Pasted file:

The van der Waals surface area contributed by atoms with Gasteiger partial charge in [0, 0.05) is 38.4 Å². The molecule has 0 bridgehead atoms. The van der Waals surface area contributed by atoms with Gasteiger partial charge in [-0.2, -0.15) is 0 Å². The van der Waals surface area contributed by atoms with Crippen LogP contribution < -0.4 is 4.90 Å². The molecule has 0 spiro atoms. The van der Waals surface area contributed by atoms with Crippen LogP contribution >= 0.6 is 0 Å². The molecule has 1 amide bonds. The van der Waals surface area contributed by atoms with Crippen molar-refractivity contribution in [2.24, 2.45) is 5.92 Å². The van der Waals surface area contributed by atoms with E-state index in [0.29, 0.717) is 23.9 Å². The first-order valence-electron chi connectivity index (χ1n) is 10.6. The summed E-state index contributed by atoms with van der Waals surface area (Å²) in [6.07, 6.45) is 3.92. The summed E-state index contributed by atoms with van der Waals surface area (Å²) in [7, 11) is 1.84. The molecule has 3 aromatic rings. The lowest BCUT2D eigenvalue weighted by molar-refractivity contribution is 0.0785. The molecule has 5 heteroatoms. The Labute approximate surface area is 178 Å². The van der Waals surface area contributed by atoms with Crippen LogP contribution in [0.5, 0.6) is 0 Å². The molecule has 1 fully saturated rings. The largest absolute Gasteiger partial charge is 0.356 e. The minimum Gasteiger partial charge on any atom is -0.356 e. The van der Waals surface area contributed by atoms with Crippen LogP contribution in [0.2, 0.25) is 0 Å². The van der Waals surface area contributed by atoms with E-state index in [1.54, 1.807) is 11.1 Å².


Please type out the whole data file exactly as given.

The van der Waals surface area contributed by atoms with Gasteiger partial charge in [0, 0.05) is 38.4 Å². The molecule has 0 bridgehead atoms. The van der Waals surface area contributed by atoms with Gasteiger partial charge in [-0.2, -0.15) is 0 Å². The van der Waals surface area contributed by atoms with Crippen LogP contribution < -0.4 is 4.90 Å². The molecule has 0 spiro atoms. The van der Waals surface area contributed by atoms with Crippen LogP contribution >= 0.6 is 0 Å². The molecule has 1 amide bonds. The van der Waals surface area contributed by atoms with Crippen molar-refractivity contribution in [2.24, 2.45) is 5.92 Å². The van der Waals surface area contributed by atoms with E-state index in [0.29, 0.717) is 23.9 Å². The first-order valence-electron chi connectivity index (χ1n) is 10.6. The summed E-state index contributed by atoms with van der Waals surface area (Å²) in [6.07, 6.45) is 3.92. The summed E-state index contributed by atoms with van der Waals surface area (Å²) in [7, 11) is 1.84. The molecule has 3 aromatic rings. The lowest BCUT2D eigenvalue weighted by molar-refractivity contribution is 0.0785. The molecule has 5 heteroatoms. The Labute approximate surface area is 178 Å². The van der Waals surface area contributed by atoms with Crippen LogP contribution in [0.5, 0.6) is 0 Å². The molecule has 1 fully saturated rings. The largest absolute Gasteiger partial charge is 0.356 e. The minimum Gasteiger partial charge on any atom is -0.356 e. The van der Waals surface area contributed by atoms with Crippen LogP contribution in [0.2, 0.25) is 0 Å². The van der Waals surface area contributed by atoms with E-state index in [1.54, 1.807) is 11.1 Å².